The Greys, Brighton
6 September 2010
A quick rush for tickets when news of this one came in: a singer with Iain Matthews’ fine pedigree - Fairport Convention in the days of Richard Thompson and Sandy Denny, Matthews Southern Comfort (complete with a No 1 single*), and some fine solo albums in the 70s (Tigers Will Survive particularly recommended) - now heading for the tiny stage at The Greys, a friendly pub in Brighton with a capacity on a par with the Tom Thumb Theatre.
Iain was playing with a Dutch guitarist/mandolinist, BJ Baartmans, and promoting what is billed as a new MSC album – though Iain is the only member of the original band featured on it…hmmm.
The good news is that Iain’s voice is as pure and true as ever and that BJ is a great guitarist, evoking the tones and textures of a mellow Hendrix, and pretty hot on mandolin too. And there was the bonus of a guest appearance for a few songs by Andy Roberts, previously in Plainsong with Iain, and also on excellent form. The capacity crowd – virtually all of whom I would say have been on the planet since well before What We Did On Our Holidays hit the racks – were warm and enthusiastic.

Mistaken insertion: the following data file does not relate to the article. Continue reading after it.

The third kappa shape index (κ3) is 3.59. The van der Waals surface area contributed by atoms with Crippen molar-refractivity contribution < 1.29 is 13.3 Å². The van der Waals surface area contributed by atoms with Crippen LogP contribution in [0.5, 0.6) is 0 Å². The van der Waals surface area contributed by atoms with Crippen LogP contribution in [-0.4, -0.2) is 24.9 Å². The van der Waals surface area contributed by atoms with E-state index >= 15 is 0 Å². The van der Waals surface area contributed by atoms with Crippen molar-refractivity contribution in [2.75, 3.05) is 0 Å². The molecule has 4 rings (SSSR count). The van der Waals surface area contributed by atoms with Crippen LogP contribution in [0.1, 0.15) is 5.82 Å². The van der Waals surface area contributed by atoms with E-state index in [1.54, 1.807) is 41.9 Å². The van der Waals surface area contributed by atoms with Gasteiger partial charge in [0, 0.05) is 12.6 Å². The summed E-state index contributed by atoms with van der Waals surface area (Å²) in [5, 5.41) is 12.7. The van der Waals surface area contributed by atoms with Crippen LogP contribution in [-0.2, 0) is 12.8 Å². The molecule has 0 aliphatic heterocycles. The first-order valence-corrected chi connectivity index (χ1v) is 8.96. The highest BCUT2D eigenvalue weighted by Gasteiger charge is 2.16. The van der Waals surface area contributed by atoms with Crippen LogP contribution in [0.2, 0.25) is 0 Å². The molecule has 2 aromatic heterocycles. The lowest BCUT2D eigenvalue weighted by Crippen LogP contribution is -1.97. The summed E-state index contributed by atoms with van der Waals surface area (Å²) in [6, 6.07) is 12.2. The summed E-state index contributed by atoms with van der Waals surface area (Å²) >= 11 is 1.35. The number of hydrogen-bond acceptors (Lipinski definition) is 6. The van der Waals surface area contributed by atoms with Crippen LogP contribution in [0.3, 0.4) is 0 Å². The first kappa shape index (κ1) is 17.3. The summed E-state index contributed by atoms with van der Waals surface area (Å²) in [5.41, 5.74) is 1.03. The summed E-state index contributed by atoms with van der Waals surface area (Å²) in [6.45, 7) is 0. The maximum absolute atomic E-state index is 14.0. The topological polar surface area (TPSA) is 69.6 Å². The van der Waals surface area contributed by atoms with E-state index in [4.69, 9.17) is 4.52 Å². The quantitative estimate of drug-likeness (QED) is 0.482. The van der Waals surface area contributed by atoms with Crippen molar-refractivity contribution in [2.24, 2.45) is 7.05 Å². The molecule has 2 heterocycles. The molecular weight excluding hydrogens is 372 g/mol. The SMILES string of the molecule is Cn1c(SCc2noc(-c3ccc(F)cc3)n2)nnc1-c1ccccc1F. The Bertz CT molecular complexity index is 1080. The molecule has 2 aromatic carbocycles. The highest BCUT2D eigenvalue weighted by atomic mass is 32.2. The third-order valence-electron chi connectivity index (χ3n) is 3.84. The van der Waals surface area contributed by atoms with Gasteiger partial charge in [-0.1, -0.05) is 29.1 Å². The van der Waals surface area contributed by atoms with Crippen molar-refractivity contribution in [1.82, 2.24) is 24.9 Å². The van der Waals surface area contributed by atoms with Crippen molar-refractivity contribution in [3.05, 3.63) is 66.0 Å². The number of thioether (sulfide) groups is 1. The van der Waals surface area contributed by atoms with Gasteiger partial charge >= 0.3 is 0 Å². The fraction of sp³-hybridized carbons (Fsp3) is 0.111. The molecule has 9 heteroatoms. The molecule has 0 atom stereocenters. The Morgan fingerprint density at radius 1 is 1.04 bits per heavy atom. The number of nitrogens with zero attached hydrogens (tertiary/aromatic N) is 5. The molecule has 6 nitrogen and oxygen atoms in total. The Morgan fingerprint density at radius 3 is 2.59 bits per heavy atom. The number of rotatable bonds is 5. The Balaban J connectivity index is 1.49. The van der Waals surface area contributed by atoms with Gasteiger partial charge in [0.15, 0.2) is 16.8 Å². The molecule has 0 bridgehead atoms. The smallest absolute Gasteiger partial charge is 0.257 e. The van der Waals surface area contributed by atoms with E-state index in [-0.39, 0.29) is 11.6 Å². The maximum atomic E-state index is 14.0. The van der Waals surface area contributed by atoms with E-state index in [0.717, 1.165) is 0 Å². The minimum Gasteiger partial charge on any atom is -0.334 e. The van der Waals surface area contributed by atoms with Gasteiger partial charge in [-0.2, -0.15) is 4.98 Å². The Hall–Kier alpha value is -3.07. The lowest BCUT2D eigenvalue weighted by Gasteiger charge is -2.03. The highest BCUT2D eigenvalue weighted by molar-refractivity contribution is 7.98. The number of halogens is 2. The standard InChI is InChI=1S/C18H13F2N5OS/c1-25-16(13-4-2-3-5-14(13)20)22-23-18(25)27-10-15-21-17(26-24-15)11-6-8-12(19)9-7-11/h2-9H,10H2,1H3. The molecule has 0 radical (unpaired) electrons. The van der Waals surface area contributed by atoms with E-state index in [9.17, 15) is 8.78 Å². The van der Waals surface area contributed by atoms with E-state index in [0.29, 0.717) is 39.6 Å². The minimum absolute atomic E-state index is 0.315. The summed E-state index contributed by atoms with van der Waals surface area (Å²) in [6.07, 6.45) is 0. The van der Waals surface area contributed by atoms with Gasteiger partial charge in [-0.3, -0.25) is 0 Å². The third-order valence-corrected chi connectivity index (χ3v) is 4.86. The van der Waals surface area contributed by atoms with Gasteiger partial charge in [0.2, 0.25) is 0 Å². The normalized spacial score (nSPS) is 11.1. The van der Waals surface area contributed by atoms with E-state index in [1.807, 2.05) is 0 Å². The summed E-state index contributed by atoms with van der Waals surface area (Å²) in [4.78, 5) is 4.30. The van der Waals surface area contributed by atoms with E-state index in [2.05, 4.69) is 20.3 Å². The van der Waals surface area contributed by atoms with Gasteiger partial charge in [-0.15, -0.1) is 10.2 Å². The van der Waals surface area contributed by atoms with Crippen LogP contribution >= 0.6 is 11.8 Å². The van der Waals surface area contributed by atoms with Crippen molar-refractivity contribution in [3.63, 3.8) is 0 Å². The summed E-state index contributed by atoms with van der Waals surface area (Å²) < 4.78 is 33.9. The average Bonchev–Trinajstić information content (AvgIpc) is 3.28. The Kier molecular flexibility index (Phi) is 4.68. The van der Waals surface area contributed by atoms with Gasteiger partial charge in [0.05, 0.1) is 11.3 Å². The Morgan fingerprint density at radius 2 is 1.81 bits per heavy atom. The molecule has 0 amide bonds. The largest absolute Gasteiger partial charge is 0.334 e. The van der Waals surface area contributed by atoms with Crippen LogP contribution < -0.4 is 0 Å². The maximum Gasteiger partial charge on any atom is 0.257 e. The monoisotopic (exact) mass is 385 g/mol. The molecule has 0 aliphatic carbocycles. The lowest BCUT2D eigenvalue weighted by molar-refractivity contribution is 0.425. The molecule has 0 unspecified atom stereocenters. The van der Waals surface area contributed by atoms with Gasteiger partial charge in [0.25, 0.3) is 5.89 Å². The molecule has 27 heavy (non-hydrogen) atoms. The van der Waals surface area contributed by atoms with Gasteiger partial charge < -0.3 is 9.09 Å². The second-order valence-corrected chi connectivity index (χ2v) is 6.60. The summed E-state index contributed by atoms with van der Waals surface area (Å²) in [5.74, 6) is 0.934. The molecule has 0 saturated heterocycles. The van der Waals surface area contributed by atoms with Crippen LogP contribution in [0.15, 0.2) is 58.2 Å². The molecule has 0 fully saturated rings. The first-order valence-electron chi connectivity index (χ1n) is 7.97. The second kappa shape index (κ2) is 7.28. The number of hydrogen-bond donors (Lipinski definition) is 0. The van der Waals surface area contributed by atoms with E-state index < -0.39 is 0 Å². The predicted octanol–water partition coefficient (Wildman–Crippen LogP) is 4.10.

The bad news was that most of the material, though pleasant enough, failed really to cut it. There was a marked contrast between the twin high spots - Tom Waits’ 'Heart of Saturday Night' and the (probably inevitable, but don’t knock it) encore of 'Woodstock' - and most of the rest. Nothing too awful, but a tendency towards plonking and predictable rhymes. Certainly nothing in the class of
'the crack of the pool balls, neon buzzing
telephone's ringing, it's your second cousin '
'we are stardust, we are golden'.
Let’s not make the best the enemy of the good. A very nice evening, and great that Iain’s still out there, doing what he does. But, all you great singers out there, don’t strain too hard to write great songs. There’s plenty of them out there; more than enough to go around.
* for 3 weeks in 1970 - replacing Freda Payne's 'Band of Gold' and followed by Jimi's 'Voodoo Chile'. Respect certainly due for that company.